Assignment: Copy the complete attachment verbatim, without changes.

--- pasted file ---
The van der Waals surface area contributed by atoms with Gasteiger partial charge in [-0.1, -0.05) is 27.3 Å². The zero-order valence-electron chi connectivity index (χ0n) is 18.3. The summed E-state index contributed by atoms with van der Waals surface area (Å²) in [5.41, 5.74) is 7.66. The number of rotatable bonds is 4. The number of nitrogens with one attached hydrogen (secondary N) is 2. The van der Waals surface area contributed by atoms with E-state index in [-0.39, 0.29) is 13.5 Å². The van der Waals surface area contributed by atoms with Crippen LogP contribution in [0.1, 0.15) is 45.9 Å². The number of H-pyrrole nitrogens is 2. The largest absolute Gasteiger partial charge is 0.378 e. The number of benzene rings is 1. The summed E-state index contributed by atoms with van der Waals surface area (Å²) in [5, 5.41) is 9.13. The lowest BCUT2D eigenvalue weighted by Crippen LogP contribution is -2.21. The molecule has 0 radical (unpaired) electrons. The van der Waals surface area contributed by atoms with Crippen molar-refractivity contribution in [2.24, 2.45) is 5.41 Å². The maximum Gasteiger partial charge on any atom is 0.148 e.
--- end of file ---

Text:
The van der Waals surface area contributed by atoms with Gasteiger partial charge in [-0.1, -0.05) is 27.3 Å². The zero-order valence-electron chi connectivity index (χ0n) is 18.3. The summed E-state index contributed by atoms with van der Waals surface area (Å²) in [5.41, 5.74) is 7.66. The number of rotatable bonds is 4. The number of nitrogens with one attached hydrogen (secondary N) is 2. The van der Waals surface area contributed by atoms with E-state index in [-0.39, 0.29) is 13.5 Å². The van der Waals surface area contributed by atoms with Crippen LogP contribution in [0.1, 0.15) is 45.9 Å². The number of H-pyrrole nitrogens is 2. The largest absolute Gasteiger partial charge is 0.378 e. The number of benzene rings is 1. The summed E-state index contributed by atoms with van der Waals surface area (Å²) in [5, 5.41) is 9.13. The lowest BCUT2D eigenvalue weighted by Crippen LogP contribution is -2.21. The molecule has 0 radical (unpaired) electrons. The van der Waals surface area contributed by atoms with Crippen molar-refractivity contribution in [2.24, 2.45) is 5.41 Å². The maximum Gasteiger partial charge on any atom is 0.148 e.